California Passes Law to Stop Collecting New Taxes on Soda Drinks
A bill that prevents new local taxes on groceries, including soda and other sugary non-alcoholic beverages, until 2031 was signed by Governor Jerry Brown on Thursday, June 28.
AB 1838, which comes as a part of the 2018-19 budget package, prohibits future taxes on groceries imposed by California cities and counties, as well as nullifies those already created after January 1, 2018. Such taxes imposed before this date would be exempt.
Even though he signed the bill, Gov. Brown in a statement accused the beverage industry of creating pressure on the legislature to pass the bill by supporting a ballot initiative, which would raise the approval threshold of new local taxes to a two-thirds majority vote from the public and a two-thirds vote at the state legislature.
The initiative was a California constitution amendment, which if passed, would have brought much difficulties to California state and local government in raising taxes and revenue.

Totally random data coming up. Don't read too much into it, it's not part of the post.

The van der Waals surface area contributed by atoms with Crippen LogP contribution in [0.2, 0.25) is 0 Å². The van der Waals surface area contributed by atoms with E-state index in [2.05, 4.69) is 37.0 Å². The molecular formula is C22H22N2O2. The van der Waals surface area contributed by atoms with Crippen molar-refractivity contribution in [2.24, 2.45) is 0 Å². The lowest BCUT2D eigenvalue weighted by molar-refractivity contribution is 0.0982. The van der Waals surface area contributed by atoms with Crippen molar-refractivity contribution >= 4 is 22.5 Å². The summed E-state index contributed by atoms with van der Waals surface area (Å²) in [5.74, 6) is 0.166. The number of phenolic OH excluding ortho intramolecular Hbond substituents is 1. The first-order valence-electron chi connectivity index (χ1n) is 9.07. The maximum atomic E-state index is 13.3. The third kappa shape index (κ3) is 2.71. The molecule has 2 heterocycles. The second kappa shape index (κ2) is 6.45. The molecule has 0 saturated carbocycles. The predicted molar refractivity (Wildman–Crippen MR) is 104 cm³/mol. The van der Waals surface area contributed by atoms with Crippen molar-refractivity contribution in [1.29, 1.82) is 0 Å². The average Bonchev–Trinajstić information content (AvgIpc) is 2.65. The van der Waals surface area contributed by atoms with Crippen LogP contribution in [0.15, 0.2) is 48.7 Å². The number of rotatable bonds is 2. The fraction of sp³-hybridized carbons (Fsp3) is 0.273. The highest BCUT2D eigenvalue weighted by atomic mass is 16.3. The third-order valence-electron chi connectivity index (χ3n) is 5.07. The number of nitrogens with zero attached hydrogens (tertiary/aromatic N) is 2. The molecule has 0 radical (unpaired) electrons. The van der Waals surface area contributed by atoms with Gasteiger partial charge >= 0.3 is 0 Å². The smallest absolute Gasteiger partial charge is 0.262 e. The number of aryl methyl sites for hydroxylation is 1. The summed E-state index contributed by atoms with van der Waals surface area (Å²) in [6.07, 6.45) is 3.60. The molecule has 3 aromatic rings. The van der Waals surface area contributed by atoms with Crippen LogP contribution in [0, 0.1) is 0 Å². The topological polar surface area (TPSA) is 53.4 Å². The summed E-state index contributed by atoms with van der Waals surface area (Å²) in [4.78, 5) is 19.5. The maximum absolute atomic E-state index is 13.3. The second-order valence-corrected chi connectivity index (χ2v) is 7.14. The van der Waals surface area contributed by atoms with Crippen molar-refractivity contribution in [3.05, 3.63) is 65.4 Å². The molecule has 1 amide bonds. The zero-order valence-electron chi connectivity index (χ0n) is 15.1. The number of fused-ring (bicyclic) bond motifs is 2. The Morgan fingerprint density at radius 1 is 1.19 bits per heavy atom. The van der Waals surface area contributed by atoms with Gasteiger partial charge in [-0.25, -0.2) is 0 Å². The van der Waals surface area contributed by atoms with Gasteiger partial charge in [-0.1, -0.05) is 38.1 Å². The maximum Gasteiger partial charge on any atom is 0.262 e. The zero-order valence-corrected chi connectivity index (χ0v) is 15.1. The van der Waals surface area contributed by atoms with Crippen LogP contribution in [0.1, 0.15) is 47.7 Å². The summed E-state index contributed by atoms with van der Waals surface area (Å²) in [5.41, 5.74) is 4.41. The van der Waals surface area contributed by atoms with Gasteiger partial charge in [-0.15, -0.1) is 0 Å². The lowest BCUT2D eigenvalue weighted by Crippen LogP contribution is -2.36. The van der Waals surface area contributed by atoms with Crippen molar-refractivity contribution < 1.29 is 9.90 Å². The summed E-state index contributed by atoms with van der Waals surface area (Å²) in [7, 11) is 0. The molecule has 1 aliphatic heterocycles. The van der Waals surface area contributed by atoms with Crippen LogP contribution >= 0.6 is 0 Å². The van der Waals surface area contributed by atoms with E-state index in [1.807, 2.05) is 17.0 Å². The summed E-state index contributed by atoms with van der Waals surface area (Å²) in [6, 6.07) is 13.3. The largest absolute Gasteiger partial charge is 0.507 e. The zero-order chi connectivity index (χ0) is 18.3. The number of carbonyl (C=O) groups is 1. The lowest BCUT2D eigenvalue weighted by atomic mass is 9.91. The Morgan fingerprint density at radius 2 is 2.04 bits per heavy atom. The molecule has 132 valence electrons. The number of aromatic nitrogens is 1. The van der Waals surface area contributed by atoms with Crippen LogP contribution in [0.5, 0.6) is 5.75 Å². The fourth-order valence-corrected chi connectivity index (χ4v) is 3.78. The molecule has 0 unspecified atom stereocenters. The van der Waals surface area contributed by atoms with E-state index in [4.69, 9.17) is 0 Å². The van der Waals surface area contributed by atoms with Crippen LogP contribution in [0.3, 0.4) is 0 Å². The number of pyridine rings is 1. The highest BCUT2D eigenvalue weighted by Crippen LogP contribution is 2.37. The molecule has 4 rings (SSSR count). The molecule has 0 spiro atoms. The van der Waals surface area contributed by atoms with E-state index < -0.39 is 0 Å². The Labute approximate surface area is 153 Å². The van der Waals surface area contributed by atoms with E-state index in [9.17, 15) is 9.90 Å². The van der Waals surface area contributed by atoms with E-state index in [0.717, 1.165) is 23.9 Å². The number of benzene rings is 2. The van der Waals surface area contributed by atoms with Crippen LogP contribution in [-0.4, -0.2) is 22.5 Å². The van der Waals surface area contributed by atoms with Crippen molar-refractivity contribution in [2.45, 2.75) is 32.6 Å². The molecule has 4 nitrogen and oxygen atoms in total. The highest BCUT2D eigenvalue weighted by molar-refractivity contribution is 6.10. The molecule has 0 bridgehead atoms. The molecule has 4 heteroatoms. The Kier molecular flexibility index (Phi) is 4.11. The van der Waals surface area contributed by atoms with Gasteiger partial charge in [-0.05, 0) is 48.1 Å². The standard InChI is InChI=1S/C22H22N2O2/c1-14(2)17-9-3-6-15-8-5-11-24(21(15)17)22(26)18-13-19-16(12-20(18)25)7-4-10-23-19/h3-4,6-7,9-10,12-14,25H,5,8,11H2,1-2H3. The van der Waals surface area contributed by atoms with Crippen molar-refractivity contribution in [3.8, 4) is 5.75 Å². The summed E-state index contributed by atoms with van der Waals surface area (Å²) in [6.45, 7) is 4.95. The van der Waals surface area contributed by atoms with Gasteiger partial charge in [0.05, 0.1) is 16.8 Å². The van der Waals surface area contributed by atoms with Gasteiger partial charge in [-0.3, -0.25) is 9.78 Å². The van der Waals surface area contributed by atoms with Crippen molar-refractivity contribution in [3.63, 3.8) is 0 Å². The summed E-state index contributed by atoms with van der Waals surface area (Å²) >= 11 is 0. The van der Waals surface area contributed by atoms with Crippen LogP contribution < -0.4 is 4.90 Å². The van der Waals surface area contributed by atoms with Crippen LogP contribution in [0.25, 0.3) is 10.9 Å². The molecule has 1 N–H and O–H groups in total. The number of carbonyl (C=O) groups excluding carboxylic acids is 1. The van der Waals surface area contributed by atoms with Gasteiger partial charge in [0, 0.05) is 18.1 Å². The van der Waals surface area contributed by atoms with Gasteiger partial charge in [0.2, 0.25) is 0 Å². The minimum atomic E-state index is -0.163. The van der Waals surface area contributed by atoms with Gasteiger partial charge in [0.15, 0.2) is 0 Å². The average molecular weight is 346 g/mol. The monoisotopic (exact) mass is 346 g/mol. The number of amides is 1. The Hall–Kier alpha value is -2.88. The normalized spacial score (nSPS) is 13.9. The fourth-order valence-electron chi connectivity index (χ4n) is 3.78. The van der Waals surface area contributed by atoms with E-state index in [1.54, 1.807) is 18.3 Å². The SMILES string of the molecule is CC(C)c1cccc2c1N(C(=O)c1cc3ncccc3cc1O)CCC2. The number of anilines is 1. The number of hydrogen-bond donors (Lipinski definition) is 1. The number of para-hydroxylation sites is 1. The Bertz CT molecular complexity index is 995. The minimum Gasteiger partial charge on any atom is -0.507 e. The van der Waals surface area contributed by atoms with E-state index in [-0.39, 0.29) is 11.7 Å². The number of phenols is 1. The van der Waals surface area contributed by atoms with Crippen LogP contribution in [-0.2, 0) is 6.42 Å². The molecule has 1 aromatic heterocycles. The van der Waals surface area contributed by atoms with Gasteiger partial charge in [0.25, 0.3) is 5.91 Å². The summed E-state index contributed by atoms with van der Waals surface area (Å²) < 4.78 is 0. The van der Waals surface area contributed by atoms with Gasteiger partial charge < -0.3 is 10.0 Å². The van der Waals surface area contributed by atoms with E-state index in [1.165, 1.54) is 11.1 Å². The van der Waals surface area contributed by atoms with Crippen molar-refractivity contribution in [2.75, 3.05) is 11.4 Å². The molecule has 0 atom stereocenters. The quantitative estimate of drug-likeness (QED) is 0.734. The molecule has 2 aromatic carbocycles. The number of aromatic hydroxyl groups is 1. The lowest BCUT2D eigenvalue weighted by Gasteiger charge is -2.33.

The initiative campaign received millions of dollars from American Beverage Association California and collected enough signatures to make it on the November ballot.
Under these circumstances, the California legislature quickly but reluctantly passed AB 1838 to avoid facing more serious consequences from the initiative. As a result, the initiative was taken down by its creators after the bill was signed.
According to The Sacramento Bee, over the past few years, four cities in California have created a tax on sugary drinks. In Berkeley, sugary drinks come with a one-cent-per-ounce tax, which caused a decline in soda sales.
AB 1838 was considered by Governor Brown and a few legislators as a pushback from the soda industry. Sen. Scott Wiener (D-San Francisco), who voted against the bill, said the initiative was a “nuclear weapon” that forced the legislature to pass the bill.
However, the American Beverage Association said their “aim is to help working families by preventing unfair increases to their grocery bills. At the same time, we’re working with the public health community and government officials to help Californians reduce sugar consumption in ways that don’t cost jobs or hurt the small businesses that are so important to local communities.”